We recommend every pet have a physical at least once a year. There are many things that we pack into a yearly exam that go way beyond a rabies shot! It’s about keeping your pet happy, healthy and most importantly, making sure you have as many wonderful years together as possible. Here are some of the reasons you should consider bringing your pet in for a yearly checkup:
To “check under the hood” - The most important part of your pet’s yearly visit is their physical exam. Your vet will ask you questions about your pet’s eating and drinking, energy level, bathroom habits, and more. Meanwhile, they will check your pet over from nose to tail. Any changes or abnormalities can give clues about your pet’s health. Early detection of disease can sometimes mean the difference between life and death.
To screen for common problems - Your vet may suggest routine monitoring tests such as stool exams for parasites or blood and urine tests for early detection of diseases. If your pet takes medication, there may also be particular monitoring tests needed to make sure the treatment is going well. Diagnostic testing can be an invaluable tool in maintaining good health.
To monitor your pet’s weight - Changes in weight are an important factor in assessing health. Just like with people, obesity can lead to many problems such as joint and back pain, diabetes, or heart disease. Realizing an upward trend in weight and correcting it early can mean extra years for you and your pet to have together. On the other hand, a pet decreasing in weight can be a sign of various problems that could already be in progress, including dental disease, kidney problems, heart conditions, digestion issues, or even cancer. Realizing your pet’s weight has changed can help ensure they stay healthy and happy for as long as possible.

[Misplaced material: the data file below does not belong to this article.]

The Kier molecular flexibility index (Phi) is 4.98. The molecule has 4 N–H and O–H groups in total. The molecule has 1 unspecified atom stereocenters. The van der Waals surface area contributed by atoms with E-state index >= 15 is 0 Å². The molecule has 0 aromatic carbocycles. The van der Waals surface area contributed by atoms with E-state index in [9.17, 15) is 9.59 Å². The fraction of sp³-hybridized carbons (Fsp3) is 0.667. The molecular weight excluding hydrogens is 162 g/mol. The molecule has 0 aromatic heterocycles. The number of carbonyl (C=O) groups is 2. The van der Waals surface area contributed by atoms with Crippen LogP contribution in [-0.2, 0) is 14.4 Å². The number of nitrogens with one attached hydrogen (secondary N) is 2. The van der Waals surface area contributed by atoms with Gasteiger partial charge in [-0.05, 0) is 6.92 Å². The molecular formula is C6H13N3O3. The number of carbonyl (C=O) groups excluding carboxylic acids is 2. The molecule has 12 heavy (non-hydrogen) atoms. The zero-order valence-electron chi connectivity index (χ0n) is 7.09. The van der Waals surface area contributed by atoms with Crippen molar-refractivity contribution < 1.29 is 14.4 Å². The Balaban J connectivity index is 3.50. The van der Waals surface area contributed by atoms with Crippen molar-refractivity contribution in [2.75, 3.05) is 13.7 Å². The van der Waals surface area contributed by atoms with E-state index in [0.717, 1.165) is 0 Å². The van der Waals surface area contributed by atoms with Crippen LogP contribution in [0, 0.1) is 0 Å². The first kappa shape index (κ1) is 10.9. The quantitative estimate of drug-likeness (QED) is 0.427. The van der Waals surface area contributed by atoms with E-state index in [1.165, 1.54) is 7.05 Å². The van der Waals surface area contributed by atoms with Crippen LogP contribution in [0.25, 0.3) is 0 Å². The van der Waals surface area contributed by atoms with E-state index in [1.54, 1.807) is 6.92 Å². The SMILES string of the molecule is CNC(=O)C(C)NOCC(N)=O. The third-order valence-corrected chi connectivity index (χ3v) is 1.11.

To discuss preventative medicine - Of course, many people think of their pet’s check up as “time for shots” and, indeed, routine vaccinations for rabies and other preventable infections is extremely important. You and your vet can discuss, based on your pet’s lifestyle and risk factors, what vaccines are needed. Many of these vaccines only need to be given every few years, so your vet will keep track of which ones are due. There are other things that are important to prevent as well: parasites such as fleas, ticks, intestinal worms and heartworms are easily kept away with medications. You and your vet can decide which ones your pet needs, and when. Veterinarians are best qualified to recommend preventative medicine options.
To discuss regular care and maintenance - Your vet can also help advise you about things like nutrition, grooming, bathing, nail trimming, ear cleaning, oral hygiene, exercise, and training, as well as answer any other pet-related questions you may have. Veterinarians are a great source of information for all things pet-related.
Contact us today to make sure your pet is as healthy as they can possibly be. We can’t wait to see you!